Click’s employment became a political problem for the university because of reaction to her attempts to block journalists from covering protests on Carnahan Quadrangle in November. In December, 117 Republican lawmakers signed letters calling for her termination. The curators voted 4-2 to fire Click on Feb. 24.
“The Curators bowed to conservative voices that seek to tarnish my stellar 12-year record at MU,” Click wrote.
Positing that “conservative voices” can influence anything in academia these days (or any time in the last half century) is no less absurd than suggesting that elections in Myanmar will determine the winner of this year’s NBA Finals. The above quote is from a statement by the American Association of University Professors, and it should come with a sugar-coating warning for diabetics.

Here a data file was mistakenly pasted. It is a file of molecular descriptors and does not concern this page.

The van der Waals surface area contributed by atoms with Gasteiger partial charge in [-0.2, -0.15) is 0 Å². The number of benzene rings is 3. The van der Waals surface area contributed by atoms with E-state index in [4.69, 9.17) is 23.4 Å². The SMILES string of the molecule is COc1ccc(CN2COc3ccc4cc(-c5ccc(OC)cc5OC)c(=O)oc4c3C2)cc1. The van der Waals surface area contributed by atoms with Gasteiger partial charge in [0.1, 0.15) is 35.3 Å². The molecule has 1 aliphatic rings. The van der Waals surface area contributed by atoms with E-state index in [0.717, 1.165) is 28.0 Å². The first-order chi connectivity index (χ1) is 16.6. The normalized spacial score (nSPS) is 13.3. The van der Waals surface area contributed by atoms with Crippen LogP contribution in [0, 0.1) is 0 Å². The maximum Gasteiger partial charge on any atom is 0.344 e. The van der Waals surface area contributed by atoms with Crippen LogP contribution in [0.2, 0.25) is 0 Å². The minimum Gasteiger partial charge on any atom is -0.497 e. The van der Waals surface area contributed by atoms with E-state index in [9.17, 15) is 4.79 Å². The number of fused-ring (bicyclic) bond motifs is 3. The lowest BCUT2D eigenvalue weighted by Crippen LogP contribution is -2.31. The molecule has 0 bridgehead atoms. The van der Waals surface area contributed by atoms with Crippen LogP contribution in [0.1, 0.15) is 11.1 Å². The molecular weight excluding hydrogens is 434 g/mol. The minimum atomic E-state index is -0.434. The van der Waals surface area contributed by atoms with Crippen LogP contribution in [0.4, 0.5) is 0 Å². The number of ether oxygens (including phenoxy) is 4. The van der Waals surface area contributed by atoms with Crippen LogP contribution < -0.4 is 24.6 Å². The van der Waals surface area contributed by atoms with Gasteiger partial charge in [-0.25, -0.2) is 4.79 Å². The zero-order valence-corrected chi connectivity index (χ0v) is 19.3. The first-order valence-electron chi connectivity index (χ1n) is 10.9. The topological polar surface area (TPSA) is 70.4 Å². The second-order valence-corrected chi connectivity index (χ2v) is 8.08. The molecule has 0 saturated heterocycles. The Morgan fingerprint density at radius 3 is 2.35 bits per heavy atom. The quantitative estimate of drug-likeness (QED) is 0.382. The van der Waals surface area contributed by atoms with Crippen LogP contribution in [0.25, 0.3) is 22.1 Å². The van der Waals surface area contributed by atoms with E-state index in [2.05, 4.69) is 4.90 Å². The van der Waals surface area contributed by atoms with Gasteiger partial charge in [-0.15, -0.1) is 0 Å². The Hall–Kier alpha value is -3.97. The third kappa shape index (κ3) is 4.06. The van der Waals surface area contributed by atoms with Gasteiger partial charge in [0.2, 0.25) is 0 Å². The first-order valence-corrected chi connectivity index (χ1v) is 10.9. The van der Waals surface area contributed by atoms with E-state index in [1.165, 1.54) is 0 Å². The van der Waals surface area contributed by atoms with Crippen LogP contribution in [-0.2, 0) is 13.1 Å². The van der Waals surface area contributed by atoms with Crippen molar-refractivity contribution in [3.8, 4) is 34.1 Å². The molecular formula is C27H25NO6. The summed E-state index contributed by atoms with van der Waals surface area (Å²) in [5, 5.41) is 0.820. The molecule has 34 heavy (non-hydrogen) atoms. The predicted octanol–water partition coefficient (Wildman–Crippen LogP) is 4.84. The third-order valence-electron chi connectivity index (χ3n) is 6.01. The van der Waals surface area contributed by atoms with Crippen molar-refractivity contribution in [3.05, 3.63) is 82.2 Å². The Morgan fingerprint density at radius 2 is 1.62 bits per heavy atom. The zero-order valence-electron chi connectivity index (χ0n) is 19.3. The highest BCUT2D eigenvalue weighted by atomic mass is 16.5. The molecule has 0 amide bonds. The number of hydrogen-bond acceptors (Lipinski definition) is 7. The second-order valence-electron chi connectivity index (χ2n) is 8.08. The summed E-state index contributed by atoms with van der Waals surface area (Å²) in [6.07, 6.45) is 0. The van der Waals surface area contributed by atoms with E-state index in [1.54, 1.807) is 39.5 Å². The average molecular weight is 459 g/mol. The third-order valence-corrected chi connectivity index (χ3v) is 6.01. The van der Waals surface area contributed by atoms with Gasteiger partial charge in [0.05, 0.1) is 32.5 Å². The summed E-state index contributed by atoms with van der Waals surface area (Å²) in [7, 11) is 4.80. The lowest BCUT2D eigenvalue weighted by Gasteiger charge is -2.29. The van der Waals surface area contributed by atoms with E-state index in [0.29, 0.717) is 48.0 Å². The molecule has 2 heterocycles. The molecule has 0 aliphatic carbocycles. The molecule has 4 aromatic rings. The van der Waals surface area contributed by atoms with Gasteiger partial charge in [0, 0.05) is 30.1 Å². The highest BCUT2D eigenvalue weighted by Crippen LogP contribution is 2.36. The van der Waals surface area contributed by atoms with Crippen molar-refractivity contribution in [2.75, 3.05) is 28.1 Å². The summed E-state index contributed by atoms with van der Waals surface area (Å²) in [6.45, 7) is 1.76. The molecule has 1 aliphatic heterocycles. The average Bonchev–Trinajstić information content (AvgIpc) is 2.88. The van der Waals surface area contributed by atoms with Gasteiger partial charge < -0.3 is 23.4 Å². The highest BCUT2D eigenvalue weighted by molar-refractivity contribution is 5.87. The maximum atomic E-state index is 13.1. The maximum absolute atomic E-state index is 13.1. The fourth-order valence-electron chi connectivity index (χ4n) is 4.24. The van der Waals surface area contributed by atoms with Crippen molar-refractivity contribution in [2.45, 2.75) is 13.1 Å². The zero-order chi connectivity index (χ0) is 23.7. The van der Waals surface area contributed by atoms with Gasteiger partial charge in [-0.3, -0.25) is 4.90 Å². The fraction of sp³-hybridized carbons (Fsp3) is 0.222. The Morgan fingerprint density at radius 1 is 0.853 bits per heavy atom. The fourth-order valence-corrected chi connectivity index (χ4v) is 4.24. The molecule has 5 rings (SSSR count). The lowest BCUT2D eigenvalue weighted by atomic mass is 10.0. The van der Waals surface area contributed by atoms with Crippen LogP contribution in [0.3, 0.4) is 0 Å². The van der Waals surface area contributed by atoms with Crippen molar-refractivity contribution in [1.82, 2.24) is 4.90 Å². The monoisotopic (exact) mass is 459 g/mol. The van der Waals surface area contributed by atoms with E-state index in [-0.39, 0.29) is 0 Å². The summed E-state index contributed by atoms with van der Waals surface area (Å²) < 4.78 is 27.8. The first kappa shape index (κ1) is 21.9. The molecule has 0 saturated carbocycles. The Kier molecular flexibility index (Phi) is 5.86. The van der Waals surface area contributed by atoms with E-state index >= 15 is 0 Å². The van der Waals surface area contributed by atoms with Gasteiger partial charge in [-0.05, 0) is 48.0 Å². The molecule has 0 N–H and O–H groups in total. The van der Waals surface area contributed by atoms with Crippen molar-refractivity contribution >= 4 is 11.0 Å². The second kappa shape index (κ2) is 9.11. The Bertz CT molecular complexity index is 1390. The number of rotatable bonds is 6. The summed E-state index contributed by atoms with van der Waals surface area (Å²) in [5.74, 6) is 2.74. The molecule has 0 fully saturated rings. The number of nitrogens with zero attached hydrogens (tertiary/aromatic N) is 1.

Click’s attempt “to block journalists from covering protests” was actually a solicitation for “muscle” to forcibly remove them.
Quite different from blocking.
Her actions as described in the statement should be offensive enough to any Americans, but the Constitution is often regarded as a mere curiosity on college campuses in America these days. In fact, the First, Second, Fifth, and Fourteenth Amendments are frequently under assault from leftist academics and their frothing little hordes of Social Justice Warriors.
With this move, Melissa Click essentially becomes a patron saint for commie college professors: she hates a free press, prefers violent protest, and refuses to accept any responsibility for her actions.
But hey, those conservative meanies, right?